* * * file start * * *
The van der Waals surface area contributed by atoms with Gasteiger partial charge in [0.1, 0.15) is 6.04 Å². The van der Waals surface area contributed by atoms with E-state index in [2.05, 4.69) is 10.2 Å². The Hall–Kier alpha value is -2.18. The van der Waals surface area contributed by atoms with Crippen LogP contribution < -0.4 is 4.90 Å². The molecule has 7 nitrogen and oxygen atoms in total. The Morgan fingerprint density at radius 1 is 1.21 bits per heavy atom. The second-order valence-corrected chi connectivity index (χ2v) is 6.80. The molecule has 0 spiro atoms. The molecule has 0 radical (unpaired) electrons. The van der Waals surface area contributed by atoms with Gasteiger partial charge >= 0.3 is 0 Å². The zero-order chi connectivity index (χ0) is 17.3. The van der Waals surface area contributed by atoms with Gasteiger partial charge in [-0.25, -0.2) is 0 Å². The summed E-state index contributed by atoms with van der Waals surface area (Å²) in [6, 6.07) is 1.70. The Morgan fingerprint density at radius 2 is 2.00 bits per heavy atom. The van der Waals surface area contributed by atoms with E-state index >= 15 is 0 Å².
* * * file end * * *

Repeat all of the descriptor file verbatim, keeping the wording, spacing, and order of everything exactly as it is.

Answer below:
The van der Waals surface area contributed by atoms with Gasteiger partial charge in [0.1, 0.15) is 6.04 Å². The van der Waals surface area contributed by atoms with E-state index in [2.05, 4.69) is 10.2 Å². The Hall–Kier alpha value is -2.18. The van der Waals surface area contributed by atoms with Crippen LogP contribution < -0.4 is 4.90 Å². The molecule has 7 nitrogen and oxygen atoms in total. The Morgan fingerprint density at radius 1 is 1.21 bits per heavy atom. The second-order valence-corrected chi connectivity index (χ2v) is 6.80. The molecule has 0 spiro atoms. The molecule has 0 radical (unpaired) electrons. The van der Waals surface area contributed by atoms with Gasteiger partial charge >= 0.3 is 0 Å². The zero-order chi connectivity index (χ0) is 17.3. The van der Waals surface area contributed by atoms with Gasteiger partial charge in [-0.25, -0.2) is 0 Å². The summed E-state index contributed by atoms with van der Waals surface area (Å²) in [6, 6.07) is 1.70. The Morgan fingerprint density at radius 2 is 2.00 bits per heavy atom. The van der Waals surface area contributed by atoms with E-state index >= 15 is 0 Å².